• “the Pirates could have had a rotation this Spring that included Edinson Volquez and JA Happ and still been under $120M in payroll.”

              But the team revenue supports a $105 million payroll. So you think Nutting should just write a check for the $15 million out of the goodness of his heart? And where would it stop? Suppose they ran a $10 million deficit and still didn’t win the world series. Would you then clamor for him to kick in $30 million of his own money for 2017 so they can have a $140 million payroll?

              Although the ML average team revenue goes up more or less in a straight line, the revenue for each team takes big steps when broadcast contracts are renewed and small steps due to increased ticket revenue otherwise.

              Bob Nutting has no obligation to the fans to lose a dime to make the team better. He does have, and is fulfilling, the responsibility to have a front office that puts the best damned team the Pittsburgh market can support out there. And as someone pointed out, it makes no fiscal sense to spend big bucks on a 5th starter with Taillon and Glasnow ready to debut this year, or on a first baseman with Bell also knocking on the door.

              I think it’s telling that the Pirates spent more money on FA’s this year than the Yankees did. And it’s also telling that the Dodgers, who have probably 5 times the Pirates’ revenue stream, didn’t just sign everybody and sort it all out later.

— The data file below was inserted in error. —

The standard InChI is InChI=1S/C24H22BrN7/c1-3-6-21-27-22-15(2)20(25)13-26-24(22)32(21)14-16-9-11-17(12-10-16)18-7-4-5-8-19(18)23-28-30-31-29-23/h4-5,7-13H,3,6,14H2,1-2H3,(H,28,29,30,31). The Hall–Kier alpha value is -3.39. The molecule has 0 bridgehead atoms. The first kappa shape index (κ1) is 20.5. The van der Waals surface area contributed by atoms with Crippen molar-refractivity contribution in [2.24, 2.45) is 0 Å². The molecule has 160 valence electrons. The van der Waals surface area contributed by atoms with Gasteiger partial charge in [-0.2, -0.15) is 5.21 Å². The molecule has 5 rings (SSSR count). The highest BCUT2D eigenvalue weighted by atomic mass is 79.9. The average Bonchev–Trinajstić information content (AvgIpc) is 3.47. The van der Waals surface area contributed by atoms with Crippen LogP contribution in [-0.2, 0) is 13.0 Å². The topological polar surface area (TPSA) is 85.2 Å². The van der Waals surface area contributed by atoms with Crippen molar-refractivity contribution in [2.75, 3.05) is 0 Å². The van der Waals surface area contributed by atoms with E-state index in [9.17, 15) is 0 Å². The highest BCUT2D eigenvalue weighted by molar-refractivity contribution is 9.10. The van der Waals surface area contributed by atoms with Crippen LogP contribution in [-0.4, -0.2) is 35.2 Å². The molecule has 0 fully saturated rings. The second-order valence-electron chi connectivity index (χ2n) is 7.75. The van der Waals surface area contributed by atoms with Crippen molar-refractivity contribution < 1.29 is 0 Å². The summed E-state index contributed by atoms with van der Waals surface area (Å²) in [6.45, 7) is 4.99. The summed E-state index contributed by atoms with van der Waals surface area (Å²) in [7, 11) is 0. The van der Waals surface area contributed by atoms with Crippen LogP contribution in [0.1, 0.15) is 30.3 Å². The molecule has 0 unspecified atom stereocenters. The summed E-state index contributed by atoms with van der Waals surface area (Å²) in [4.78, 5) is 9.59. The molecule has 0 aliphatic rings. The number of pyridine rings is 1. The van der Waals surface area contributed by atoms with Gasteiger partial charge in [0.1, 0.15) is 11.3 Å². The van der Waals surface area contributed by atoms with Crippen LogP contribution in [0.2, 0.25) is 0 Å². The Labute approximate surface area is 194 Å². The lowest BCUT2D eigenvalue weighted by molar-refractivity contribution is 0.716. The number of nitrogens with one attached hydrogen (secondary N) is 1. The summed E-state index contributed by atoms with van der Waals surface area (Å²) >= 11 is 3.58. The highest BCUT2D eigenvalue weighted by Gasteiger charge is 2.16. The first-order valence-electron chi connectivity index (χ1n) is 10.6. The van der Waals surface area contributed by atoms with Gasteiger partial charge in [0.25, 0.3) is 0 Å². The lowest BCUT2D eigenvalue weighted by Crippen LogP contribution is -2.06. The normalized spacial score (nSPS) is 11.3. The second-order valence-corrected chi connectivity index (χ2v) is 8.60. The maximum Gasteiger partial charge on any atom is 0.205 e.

• “But the team revenue supports a $105 million payroll. So you think Nutting should just write a check for the $15 million out of the goodness of his heart? And where would it stop? Suppose they ran a $10 million deficit and still didn’t win the world series. Would you then clamor for him to kick in $30 million of his own money for 2017 so they can have a $140 million payroll?”

                Can’t let you just get away with that comment and walk away.

                I think what you really meant to say was something to the effect of, “If Bob Nutting and the minority owners want to make $XX million from the Pirates this year, then team revenue only supports a $105 million payroll.”

                There’s a whole lot of territory beyond $105 million before Bob and the other owners would need to dig into their personal finances.

                I respect any owners’ right to make a profit. But to suggest that anything over $105 million equates to ownership taking a loss is simply baseless.

                • He didn’t say that anything over $105M equates to a loss, he said that is what the revenue allows for, presumably with a minimum acceptable profit margin. I’m not vouching for that claim either as I am too lazy to look up revenue numbers, but the point stands that Bob Nutting is allowed to make a margin that he feels is worth his time and effort.